Apparently it is more important to funnel billions of dollars into the bank accounts of the greedy.

Essentially, when all is said and done, the "bailout banks" and other big banks and investment banking houses are operating as self-service pots of gold for their top echelons, who smilingly stuff their pockets with their bank's money, relying on what they of course claim are legitimate bonus contracts - made by them, but which contracts are actually designed for those top echelons to massively misappropriate the assets of investors and depositors - and now the bailout taxpayers - by cleverly premeditated plans of what amounts to nothing more than passively collusive corporate embezzlement. The Legal Dictionary at Free Dictionary defines embezzlement:

"There was no crime of embezzlement under the Common Law. It is a statutory crime that evolved from Larceny. Whereas larceny requires a felonious trespassory taking of property at the outset, embezzlement is a wrongful appropriation subsequent to an originally lawful taking. Embezzlement is, therefore, a modification of larceny designed to cover certain fraudulent acts that do not come within its scope. Although they are mutually exclusive crimes, larceny and embezzlement do overlap slightly under statutes in some states.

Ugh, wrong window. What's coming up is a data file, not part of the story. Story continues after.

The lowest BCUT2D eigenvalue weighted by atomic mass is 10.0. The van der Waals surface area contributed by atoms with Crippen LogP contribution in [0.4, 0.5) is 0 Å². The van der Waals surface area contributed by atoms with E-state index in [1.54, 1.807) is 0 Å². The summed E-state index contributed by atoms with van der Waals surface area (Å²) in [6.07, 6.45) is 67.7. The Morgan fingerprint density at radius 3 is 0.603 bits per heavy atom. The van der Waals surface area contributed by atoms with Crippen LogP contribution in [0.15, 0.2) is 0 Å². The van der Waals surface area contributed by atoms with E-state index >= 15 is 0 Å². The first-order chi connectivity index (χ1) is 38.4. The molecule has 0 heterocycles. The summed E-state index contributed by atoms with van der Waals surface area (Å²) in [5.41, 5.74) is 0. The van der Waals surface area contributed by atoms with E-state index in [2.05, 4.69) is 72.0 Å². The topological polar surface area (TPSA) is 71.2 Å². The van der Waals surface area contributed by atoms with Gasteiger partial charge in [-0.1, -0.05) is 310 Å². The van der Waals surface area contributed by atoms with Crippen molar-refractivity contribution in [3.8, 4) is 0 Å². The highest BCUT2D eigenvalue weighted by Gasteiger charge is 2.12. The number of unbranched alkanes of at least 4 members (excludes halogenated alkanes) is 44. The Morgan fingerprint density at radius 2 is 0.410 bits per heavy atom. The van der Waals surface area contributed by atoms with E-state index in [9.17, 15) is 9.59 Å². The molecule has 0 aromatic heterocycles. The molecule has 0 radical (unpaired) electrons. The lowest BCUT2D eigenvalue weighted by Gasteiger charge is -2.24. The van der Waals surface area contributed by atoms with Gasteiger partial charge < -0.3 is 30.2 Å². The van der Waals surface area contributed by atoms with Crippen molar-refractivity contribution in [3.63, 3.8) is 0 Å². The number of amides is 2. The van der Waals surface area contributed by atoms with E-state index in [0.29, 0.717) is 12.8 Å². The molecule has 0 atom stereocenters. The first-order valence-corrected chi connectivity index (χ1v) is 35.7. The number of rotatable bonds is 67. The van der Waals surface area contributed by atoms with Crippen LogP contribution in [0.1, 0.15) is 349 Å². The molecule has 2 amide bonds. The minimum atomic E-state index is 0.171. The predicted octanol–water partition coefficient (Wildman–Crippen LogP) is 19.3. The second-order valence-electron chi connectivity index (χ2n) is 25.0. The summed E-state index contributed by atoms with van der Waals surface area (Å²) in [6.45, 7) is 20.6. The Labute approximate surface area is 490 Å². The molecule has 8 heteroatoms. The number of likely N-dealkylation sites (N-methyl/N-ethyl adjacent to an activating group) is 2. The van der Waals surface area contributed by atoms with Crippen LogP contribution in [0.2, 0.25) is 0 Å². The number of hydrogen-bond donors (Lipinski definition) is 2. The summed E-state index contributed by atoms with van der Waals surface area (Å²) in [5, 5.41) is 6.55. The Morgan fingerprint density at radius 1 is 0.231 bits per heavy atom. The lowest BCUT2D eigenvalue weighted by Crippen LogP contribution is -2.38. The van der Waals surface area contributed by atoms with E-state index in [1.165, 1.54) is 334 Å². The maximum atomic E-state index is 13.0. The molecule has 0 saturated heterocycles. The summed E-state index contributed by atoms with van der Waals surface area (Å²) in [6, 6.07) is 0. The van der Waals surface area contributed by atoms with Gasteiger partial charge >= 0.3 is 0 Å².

Embezzlement was created by the English legislature, which designated specific persons who might be liable for the offense. These were essentially persons entrusted with another's property, such as agents, attorneys, bankers, and corporate officers.

The English definition of the offense is followed in the United States. Statutes do not usually list the persons who might be liable but, instead, generally describe the offender as a person entrusted with, or in possession of, another's property."

Exorbitant bonus contracts bearing no reasonable relationship to the salary of employees or to the actual services or benefits performed are merely cloaked embezzlement agreements - and recipients of the money know full well they are ripping off their depositors and investors.

This is corporate corruption in its most highly developed state. Monies are not embezzled secretly, but are rather misappropriated in gigantic quantities right in front of everyone's noses under the cover of legitimacy.

It is a nearly foolproof scam for the inner circle of bankers - who are aided by the incompetent ignorance of many of the popularly elected - and increasingly ill-qualified - representatives in Congress, who sometimes seem to prefer to waste their time on religious rather than secular issues or, for example, on senselessly grilling Supreme Court nominees ad nauseam rather than properly legislating the nation's affairs.

Perhaps people in Congress should be given CLE lessons in the difference between true entrepeneurial capitalism - which should continue to be rewarded - and blatant bank theft - for which many of these bonus recipients should probably be compensated with a term in jail.

The odds that anything will improve in the near future are however quite small and all signs point toward the continued plundering of America by a small and rapacious minority of greedy yahoos (in the Gulliver Swift sense) and their clueless legislative and regulatory enablers.